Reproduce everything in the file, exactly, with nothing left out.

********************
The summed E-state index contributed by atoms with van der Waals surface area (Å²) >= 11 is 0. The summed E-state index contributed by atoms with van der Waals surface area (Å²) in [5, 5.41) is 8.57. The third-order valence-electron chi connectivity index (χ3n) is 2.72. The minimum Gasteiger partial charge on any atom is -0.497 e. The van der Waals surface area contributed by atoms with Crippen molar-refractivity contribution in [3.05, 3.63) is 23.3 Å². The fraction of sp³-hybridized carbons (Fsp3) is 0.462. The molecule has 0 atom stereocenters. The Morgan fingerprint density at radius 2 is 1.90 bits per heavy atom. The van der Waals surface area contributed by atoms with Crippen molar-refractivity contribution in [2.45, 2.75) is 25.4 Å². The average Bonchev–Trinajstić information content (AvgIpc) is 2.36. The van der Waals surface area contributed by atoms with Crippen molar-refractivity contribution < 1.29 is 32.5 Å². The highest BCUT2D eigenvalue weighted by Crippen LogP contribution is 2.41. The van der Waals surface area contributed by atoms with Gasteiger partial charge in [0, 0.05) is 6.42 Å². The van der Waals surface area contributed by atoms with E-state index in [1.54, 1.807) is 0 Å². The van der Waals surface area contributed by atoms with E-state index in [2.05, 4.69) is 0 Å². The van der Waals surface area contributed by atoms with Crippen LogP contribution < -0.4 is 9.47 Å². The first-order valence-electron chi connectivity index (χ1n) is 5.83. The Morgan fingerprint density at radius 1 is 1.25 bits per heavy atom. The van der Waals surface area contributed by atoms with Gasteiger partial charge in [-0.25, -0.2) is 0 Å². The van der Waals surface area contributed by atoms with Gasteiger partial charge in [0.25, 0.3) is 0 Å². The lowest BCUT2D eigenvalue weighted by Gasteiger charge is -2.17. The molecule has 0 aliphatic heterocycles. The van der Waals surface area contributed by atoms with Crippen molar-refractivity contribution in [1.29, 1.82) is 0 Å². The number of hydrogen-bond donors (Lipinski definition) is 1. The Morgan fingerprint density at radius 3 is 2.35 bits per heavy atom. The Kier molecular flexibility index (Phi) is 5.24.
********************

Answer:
The summed E-state index contributed by atoms with van der Waals surface area (Å²) >= 11 is 0. The summed E-state index contributed by atoms with van der Waals surface area (Å²) in [5, 5.41) is 8.57. The third-order valence-electron chi connectivity index (χ3n) is 2.72. The minimum Gasteiger partial charge on any atom is -0.497 e. The van der Waals surface area contributed by atoms with Crippen molar-refractivity contribution in [3.05, 3.63) is 23.3 Å². The fraction of sp³-hybridized carbons (Fsp3) is 0.462. The molecule has 0 atom stereocenters. The Morgan fingerprint density at radius 2 is 1.90 bits per heavy atom. The van der Waals surface area contributed by atoms with Crippen molar-refractivity contribution in [2.45, 2.75) is 25.4 Å². The average Bonchev–Trinajstić information content (AvgIpc) is 2.36. The van der Waals surface area contributed by atoms with Crippen molar-refractivity contribution < 1.29 is 32.5 Å². The highest BCUT2D eigenvalue weighted by Crippen LogP contribution is 2.41. The van der Waals surface area contributed by atoms with Gasteiger partial charge in [0, 0.05) is 6.42 Å². The van der Waals surface area contributed by atoms with E-state index in [1.54, 1.807) is 0 Å². The van der Waals surface area contributed by atoms with E-state index in [2.05, 4.69) is 0 Å². The van der Waals surface area contributed by atoms with Crippen LogP contribution < -0.4 is 9.47 Å². The first-order valence-electron chi connectivity index (χ1n) is 5.83. The Morgan fingerprint density at radius 1 is 1.25 bits per heavy atom. The van der Waals surface area contributed by atoms with Gasteiger partial charge in [-0.25, -0.2) is 0 Å². The van der Waals surface area contributed by atoms with Gasteiger partial charge in [0.25, 0.3) is 0 Å². The lowest BCUT2D eigenvalue weighted by Gasteiger charge is -2.17. The molecule has 0 aliphatic heterocycles. The van der Waals surface area contributed by atoms with Crippen molar-refractivity contribution in [1.29, 1.82) is 0 Å². The number of hydrogen-bond donors (Lipinski definition) is 1. The Morgan fingerprint density at radius 3 is 2.35 bits per heavy atom. The Kier molecular flexibility index (Phi) is 5.24.